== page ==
Does somebody know, when will the Intel fortran compiler for linux be ready to plug into the Eclipse IDE?
No current plans - there is no real work being done on a Fortran side to Eclipse at this time. Even the C support should be considered "a work in progress". Note that the "CDT" (C Development Tool) of Eclipse is a collective effort - Intel provided the glue that makes it work with our compiler.
Is this something you are really interested in?
>> No current plans - there is no real work being done <<
Oh, I once found a powerpoint presentation of intel saying that they were working on getting Eclipse working with their C and Fortran compilers by 2005, so I was looking forward to that :-(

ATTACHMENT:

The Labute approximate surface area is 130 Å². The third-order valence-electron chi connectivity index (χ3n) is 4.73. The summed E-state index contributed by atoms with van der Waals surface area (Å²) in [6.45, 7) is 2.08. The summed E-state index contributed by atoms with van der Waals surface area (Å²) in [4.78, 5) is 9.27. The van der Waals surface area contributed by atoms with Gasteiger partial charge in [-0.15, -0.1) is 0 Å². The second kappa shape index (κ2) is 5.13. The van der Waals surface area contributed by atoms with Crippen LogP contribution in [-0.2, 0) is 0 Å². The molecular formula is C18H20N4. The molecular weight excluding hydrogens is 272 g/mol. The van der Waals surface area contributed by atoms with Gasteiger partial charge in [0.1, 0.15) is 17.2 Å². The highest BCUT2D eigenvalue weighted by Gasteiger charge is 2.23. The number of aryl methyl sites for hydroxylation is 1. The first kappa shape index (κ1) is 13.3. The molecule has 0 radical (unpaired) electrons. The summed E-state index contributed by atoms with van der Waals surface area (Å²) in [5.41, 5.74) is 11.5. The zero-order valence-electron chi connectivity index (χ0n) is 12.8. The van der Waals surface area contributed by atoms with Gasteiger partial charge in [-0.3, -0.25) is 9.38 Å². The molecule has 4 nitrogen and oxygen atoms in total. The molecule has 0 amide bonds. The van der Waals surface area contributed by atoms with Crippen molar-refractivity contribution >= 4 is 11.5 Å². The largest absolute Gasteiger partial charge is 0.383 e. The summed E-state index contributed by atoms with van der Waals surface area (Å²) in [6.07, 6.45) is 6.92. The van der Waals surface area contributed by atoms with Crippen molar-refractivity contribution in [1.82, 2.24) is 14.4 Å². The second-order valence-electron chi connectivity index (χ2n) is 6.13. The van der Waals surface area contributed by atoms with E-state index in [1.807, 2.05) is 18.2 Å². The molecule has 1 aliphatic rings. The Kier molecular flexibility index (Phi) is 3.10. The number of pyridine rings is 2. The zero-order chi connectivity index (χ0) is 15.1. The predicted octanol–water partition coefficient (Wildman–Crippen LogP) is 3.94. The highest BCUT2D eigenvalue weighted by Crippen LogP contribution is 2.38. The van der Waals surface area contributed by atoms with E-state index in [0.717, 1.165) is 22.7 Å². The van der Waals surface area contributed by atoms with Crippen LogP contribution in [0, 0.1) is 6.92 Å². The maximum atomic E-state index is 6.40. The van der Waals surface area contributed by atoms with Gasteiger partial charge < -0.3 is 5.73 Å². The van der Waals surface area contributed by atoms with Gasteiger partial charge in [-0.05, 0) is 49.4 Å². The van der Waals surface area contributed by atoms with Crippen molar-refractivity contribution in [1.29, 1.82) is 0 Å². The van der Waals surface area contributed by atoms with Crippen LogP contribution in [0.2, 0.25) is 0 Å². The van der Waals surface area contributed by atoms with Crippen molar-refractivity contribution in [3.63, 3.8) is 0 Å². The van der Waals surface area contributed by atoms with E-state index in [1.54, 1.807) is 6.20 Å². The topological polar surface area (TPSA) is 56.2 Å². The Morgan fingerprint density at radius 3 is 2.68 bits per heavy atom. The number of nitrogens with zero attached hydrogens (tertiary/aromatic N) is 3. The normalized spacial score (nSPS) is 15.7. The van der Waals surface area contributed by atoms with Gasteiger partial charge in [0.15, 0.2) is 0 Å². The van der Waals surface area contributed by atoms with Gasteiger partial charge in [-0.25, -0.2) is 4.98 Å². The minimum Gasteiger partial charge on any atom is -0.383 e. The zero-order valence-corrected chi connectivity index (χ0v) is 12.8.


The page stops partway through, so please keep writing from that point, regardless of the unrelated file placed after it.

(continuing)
>> Is this something you are really interested in? <<
Definitely! I have been working a lot with the Compaq Visual Fortran and I love it. There were a lot of advantages of having an IDE, like for example the perfect interaction with the debugger, the logical tree for the source files, the convenience of compiling with a mouse click, the color highlighting, the color highlighting print option, etc. And everything in one single environment.
I migrated my desktop to linux 2 years ago and I still have not found an equivalent solution. Yes, I use make for compiling, Understand for Fortran for code writing and graphing, latex for syntax highlighted print-outs and the famous "write debugger" for finding bugs, but before it was much better, much faster and much comfortable.